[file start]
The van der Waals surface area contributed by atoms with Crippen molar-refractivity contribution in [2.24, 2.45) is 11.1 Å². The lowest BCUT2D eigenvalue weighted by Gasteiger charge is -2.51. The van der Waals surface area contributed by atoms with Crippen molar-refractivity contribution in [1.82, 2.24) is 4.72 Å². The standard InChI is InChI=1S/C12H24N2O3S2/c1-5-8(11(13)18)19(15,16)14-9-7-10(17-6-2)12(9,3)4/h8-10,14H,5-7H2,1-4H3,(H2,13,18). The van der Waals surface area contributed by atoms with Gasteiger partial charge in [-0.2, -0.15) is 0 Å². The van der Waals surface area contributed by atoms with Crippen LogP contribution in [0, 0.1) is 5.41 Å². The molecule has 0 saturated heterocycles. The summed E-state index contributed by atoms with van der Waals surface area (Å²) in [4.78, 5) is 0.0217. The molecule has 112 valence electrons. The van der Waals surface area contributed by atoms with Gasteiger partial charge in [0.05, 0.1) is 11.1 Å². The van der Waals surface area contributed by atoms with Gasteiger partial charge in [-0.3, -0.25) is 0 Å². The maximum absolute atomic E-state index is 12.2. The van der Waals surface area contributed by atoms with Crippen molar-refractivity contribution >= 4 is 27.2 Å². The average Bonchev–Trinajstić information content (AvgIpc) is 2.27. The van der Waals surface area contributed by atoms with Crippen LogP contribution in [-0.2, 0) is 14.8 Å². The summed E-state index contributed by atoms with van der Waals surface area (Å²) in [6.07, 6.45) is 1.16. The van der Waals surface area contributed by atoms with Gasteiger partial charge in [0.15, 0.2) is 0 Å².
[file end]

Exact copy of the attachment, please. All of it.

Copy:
The van der Waals surface area contributed by atoms with Crippen molar-refractivity contribution in [2.24, 2.45) is 11.1 Å². The lowest BCUT2D eigenvalue weighted by Gasteiger charge is -2.51. The van der Waals surface area contributed by atoms with Crippen molar-refractivity contribution in [1.82, 2.24) is 4.72 Å². The standard InChI is InChI=1S/C12H24N2O3S2/c1-5-8(11(13)18)19(15,16)14-9-7-10(17-6-2)12(9,3)4/h8-10,14H,5-7H2,1-4H3,(H2,13,18). The van der Waals surface area contributed by atoms with Gasteiger partial charge in [-0.2, -0.15) is 0 Å². The van der Waals surface area contributed by atoms with Crippen LogP contribution in [0, 0.1) is 5.41 Å². The molecule has 0 saturated heterocycles. The summed E-state index contributed by atoms with van der Waals surface area (Å²) in [4.78, 5) is 0.0217. The molecule has 112 valence electrons. The van der Waals surface area contributed by atoms with Gasteiger partial charge in [0.05, 0.1) is 11.1 Å². The van der Waals surface area contributed by atoms with Gasteiger partial charge in [-0.3, -0.25) is 0 Å². The maximum absolute atomic E-state index is 12.2. The van der Waals surface area contributed by atoms with Crippen molar-refractivity contribution >= 4 is 27.2 Å². The average Bonchev–Trinajstić information content (AvgIpc) is 2.27. The van der Waals surface area contributed by atoms with Crippen LogP contribution in [-0.2, 0) is 14.8 Å². The summed E-state index contributed by atoms with van der Waals surface area (Å²) in [6.07, 6.45) is 1.16. The van der Waals surface area contributed by atoms with Gasteiger partial charge in [0.15, 0.2) is 0 Å².